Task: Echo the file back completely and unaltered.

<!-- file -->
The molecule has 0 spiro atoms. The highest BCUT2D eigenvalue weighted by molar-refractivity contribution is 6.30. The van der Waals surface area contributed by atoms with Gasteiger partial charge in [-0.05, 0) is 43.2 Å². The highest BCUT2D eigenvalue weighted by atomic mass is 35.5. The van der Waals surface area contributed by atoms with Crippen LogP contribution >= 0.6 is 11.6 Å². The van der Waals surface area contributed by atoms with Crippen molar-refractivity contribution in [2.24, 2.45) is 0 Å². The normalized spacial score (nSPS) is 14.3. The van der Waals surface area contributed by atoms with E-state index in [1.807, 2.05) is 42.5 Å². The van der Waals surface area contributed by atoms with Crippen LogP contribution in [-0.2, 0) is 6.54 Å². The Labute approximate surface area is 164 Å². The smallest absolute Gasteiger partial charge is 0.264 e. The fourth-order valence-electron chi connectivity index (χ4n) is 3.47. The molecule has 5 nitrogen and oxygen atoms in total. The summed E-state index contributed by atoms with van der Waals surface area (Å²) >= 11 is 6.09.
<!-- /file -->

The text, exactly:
The molecule has 0 spiro atoms. The highest BCUT2D eigenvalue weighted by molar-refractivity contribution is 6.30. The van der Waals surface area contributed by atoms with Gasteiger partial charge in [-0.05, 0) is 43.2 Å². The highest BCUT2D eigenvalue weighted by atomic mass is 35.5. The van der Waals surface area contributed by atoms with Crippen LogP contribution >= 0.6 is 11.6 Å². The van der Waals surface area contributed by atoms with Crippen molar-refractivity contribution in [2.24, 2.45) is 0 Å². The normalized spacial score (nSPS) is 14.3. The van der Waals surface area contributed by atoms with E-state index in [1.807, 2.05) is 42.5 Å². The van der Waals surface area contributed by atoms with Crippen LogP contribution in [-0.2, 0) is 6.54 Å². The Labute approximate surface area is 164 Å². The smallest absolute Gasteiger partial charge is 0.264 e. The fourth-order valence-electron chi connectivity index (χ4n) is 3.47. The molecule has 5 nitrogen and oxygen atoms in total. The summed E-state index contributed by atoms with van der Waals surface area (Å²) >= 11 is 6.09.